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J. J. Brown, Wordslinger

"I Sling Words As I Go Along."

Month

August 2014

So, I updated my book covers…..

…..and they look pretty nice, if I do say so myself. Creating my own book covers is one of my favorites things to do and I have a lot of fun scouting locations for new images.

If I find myself gravitating to a particular spot, I’ll take several shots from different angles and positions. This gives me plenty of choices when making the final decision. I opt for black and white, rather than color, photographs because I want the images to pull the potential reader in.

As a voracious reader and book-lover, I sometimes find color to be too distracting to the eye – I don’t know where to look and then I lose interest. 🙂

trio

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So, I was contemplating………

………my earlier post about the ease and/or difficulty of writing in a genre outside one’s comfort zone (whether it’s erotica or something else entirely, it’s all the same). To challenge myself as a writer is to better myself at the craft of putting words together and coming up with magic.

Most of my stories reflect my life, as I’ve mentioned in at least one other post. When I mention to friends that I’ve taken on erotica, to a one, the response has been only positive. So, I know this story will be received with a lot of love and support.

But there is a huge amount of fear attached to this.

I have a tremendous fear of letting go of my intellect and embracing my passions.

In short, I have to go from icy logical Vulcan to fiery impulsive Romulan.

Because, you see, I’ve been saying over and over for awhile now that I want passion in my life. Passion for what I do, in the creative sense. Passion for what I want, in the professional sense. Passion in all of its glorious and beautiful and frightening and positive glory.

What is erotica but a tale of two adult people surrendering to fiery, impulsive passion?

“To create out of logic rather than emotion is not logical.”

I think Spock would have said something like this. Whether or not he agreed with it, he would have seen its truth.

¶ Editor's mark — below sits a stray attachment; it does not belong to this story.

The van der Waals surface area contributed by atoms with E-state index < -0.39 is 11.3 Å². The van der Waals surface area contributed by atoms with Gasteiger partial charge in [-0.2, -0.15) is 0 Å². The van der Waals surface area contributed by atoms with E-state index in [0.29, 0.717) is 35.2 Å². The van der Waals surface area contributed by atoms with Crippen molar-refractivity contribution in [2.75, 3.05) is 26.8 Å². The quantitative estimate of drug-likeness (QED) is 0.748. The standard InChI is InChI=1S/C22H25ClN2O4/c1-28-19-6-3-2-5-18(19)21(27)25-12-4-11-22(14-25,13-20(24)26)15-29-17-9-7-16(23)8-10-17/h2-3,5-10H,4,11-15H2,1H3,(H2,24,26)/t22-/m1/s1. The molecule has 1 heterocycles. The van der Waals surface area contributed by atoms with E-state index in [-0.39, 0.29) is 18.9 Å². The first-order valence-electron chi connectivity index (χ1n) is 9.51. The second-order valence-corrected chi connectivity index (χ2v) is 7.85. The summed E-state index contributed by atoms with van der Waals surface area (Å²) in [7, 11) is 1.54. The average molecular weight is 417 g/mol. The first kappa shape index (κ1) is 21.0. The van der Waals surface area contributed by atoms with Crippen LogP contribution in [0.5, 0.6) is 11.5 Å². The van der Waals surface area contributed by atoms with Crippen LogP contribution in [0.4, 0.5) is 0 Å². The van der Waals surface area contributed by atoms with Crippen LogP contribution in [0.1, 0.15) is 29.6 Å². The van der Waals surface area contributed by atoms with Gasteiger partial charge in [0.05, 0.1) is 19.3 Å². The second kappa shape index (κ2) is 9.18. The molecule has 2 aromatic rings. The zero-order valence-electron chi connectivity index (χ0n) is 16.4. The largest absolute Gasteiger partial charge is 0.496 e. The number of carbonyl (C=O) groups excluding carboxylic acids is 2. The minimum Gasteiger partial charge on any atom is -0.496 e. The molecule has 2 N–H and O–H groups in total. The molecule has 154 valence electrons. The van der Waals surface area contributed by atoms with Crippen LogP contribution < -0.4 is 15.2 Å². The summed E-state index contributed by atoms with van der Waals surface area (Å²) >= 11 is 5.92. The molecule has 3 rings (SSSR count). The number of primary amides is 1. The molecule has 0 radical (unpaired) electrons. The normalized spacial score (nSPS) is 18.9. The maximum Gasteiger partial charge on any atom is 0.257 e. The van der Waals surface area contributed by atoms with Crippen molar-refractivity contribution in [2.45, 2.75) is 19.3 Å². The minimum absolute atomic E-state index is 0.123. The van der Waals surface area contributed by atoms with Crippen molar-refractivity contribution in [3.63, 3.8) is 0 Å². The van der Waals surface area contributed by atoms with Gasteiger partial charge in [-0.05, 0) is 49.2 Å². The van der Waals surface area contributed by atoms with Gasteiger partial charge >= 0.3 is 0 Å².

To create something, it must be born out of emotion by way of passion.

So, you’d think writing erotica would be easy……..

………and, for some, I suppose it is. The set up is simple, the situation clear and the end result is fairly obvious. Also, you could just throw a couple of hot babes and some dinosaurs together and, wow, red-hot Flintstones sex in Bedrock.

The reality, for me, anyway, is a little different. While having far too much fun with the, um, you know, research, I did find myself struggling a little with the actual writing of my erotic tale. Since this is a new genre for me as a writer, I expected it to be a challenge in many ways. Not necessarily with background or snippets of dialogue or even character, mind, but working to describe the sensuality of the setting and what transpires between the two primary characters as they engage in a verbal dance that will eventually lead to the, ah, physical culmination.

I’ve been aware from the beginning that I was very much inside my head, intellectualizing and falling back on logic and structure and continuity instead of leading with my heart, embracing the feeling of what I wanted to do. This was reflected in the Narrator’s voice – she sounded quite prim and proper and kinda boring, if you ask me. Bland, too.

I worried about this, because, as my first venture into this genre, the worst kind of sex is boring sex, even if it’s in the written form (and I’ve read my share – if I have to put the book down during a sex scene in order to figure out the how, the why and the number of partners involved in a diagram, then it’s poor writing). I want to put my best effort out there in any kind of story, thus my research not just about time and place, but in how other writers handled the language of sensuality and intimacy.

Putting that kind of pressure on myself wasn’t helping, as you can imagine. Performance anxiety, I suppose one could call it. I’m not giving up on it – I gave myself a specific challenge and I plan to see it through. But when I went to put what I’d learned into practice, I came up against a wall. Like a stubborn horse, I balked at using certain words, wanted to shade things so that the outcome wasn’t obvious, like it was a mystery or thriller or something.

I have to laugh at myself for that last one – erotica isn’t like a mystery, where red herrings abound, only to reveal whodunnit in the end. Erotica is an intimate journey between two people where the outcome isn’t in question, only the when. (Porn is altogether different – in my opinion, erotica is about intimacy and connecting, porn is about the fuck).

So I push on and do what I normally do – get the bare bones of it out on paper and change what doesn’t work. I’m getting to know the characters as I go along and I’m finding that the Narrator is a bit feisty. I recently wrote a full-blown scene where she blithely issues a challenge to her male lead, which he proceeds to take her up on while in a public place. And this led to back-tracking and fleshing out bits earlier on, so that when I finally am able to place this particular scene into the main body of the story, it’s an ante that’s been upped.

And that’s when I realized what’s actually going on here – I’m circling into the project, not from the inside out, but from the outside in. I’m navigating this story in a way that allows for discovery and more than a little fun and many occasions to laugh at myself.

So maybe writing erotica isn’t so different than writing a mystery, after all. All writing is about discovery and human nature, either of the self or of the outer world, isn’t it?

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